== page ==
The Canticle of Simeon and the End of an Era

The Song of Simeon (nunc dimittis) lies within St. Luke’s Presentation narrative (2:21-40) in which he recounts that forty days after His birth, Jesus is presented in the Temple as the first-born male and a sacrifice is offered. Simeon, a devout Jew awaiting the “consolation of Israel”, recognizes Jesus as the Messiah as soon as he sees Him, breaking out in a song of praise.

But St. Luke omits something in the narrative:

“When they had fulfilled all the prescriptions of the law of the Lord, they returned to Galilee, to their own town of Nazareth” (vs. 39).

Why does St. Luke skip the Magi, Herod, the murder of the Innocents, and the flight to Egypt, all of which occurred before the Holy Family returned to Nazareth? Since Luke was undoubtedly aware of those events, their omission might reflect a specific purpose in his writing. Recall that Luke’s gospel constituted a letter written to a man named Theophilus:

“…I too have decided, after investigating everything accurately anew, to write it down in an orderly sequence for you, Most Excellent Theophilus, so that you may realize the certainty of the teachings you have received” (Luke 1:3-4).

The title “Most Excellent” informs us that Theophilus was a high-ranking Roman official, and the Roman hierarchy generally saw the followers of Jesus as just one of the many competing Jewish sects, and a very troublesome one. In the book of Acts, Luke describes the consequences of the strategy of the early Christians in targeting the synagogues throughout the Empire. It often led to civil unrest, forcing the Roman authorities to intervene on behalf of the Jews.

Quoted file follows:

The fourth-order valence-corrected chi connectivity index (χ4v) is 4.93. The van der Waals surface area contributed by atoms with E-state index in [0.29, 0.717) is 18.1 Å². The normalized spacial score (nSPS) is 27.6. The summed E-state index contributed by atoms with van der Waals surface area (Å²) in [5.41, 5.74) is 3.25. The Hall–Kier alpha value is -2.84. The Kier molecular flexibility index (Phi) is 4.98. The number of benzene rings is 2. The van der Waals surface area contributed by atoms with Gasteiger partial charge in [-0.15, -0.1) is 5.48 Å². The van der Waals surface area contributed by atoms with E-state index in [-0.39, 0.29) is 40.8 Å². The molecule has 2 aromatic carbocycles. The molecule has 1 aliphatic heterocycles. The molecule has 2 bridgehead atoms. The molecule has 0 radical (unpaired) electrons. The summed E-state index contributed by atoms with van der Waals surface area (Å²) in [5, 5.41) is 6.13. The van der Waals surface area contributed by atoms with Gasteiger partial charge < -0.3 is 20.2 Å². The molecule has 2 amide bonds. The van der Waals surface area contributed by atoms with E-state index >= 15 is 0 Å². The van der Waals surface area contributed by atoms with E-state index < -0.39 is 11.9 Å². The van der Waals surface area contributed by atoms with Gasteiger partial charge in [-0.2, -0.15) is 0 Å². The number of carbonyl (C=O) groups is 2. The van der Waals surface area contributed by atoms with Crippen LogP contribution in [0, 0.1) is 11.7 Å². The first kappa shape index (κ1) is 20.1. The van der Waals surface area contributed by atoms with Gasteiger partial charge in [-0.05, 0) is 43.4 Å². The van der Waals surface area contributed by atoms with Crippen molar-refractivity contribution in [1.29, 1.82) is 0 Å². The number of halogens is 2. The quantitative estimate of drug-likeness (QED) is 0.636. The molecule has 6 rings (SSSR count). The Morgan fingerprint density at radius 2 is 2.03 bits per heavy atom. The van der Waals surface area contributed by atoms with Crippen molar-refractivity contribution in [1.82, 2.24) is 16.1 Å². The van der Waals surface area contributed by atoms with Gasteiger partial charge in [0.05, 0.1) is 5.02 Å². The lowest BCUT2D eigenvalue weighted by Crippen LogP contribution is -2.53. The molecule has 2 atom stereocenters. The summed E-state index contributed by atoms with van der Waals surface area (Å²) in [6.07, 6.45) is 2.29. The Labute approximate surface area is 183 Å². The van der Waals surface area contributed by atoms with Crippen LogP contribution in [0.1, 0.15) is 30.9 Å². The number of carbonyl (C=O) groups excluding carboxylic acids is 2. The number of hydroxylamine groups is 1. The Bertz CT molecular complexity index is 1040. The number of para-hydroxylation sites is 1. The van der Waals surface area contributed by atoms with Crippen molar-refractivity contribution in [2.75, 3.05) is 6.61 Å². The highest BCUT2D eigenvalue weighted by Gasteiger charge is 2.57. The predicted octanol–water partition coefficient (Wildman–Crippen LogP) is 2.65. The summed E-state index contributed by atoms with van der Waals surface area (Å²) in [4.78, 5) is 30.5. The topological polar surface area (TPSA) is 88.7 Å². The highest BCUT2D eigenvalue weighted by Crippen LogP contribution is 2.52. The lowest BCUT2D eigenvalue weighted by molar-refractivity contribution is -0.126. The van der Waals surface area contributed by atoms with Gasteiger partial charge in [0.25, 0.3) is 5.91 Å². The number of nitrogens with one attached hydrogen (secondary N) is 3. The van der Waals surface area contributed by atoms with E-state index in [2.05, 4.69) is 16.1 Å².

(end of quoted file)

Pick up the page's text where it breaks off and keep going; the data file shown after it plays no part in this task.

In this narrative Luke wanted to demonstrate that as the fulfillment of the Jewish religion, Christians should be recognized by the Empire in the same manner that it formally recognized the Jewish religion. He does this by showing that from the very beginning Jesus and His family exhibited perfect obedience to the Jewish law. The young family acted…

“…according to the law of Moses” (vs. 22).

“…just as it is written in the law of the Lord” (vs. 23).

“…in accordance with the dictate in the law of the Lord” (vs. 24).

“…to perform the custom of the law in regard to him” (vs. 27).

Luke also emphasizes the same with regard to Simeon and his life-long devotion to the Law and the Prophets. Simeon is described as,

“…righteous and devout, awaiting the consolation of Israel, and the holy Spirit was upon him.”

Anna is similarly described:

“She never left the temple, but worshiped night and day with fasting and prayer.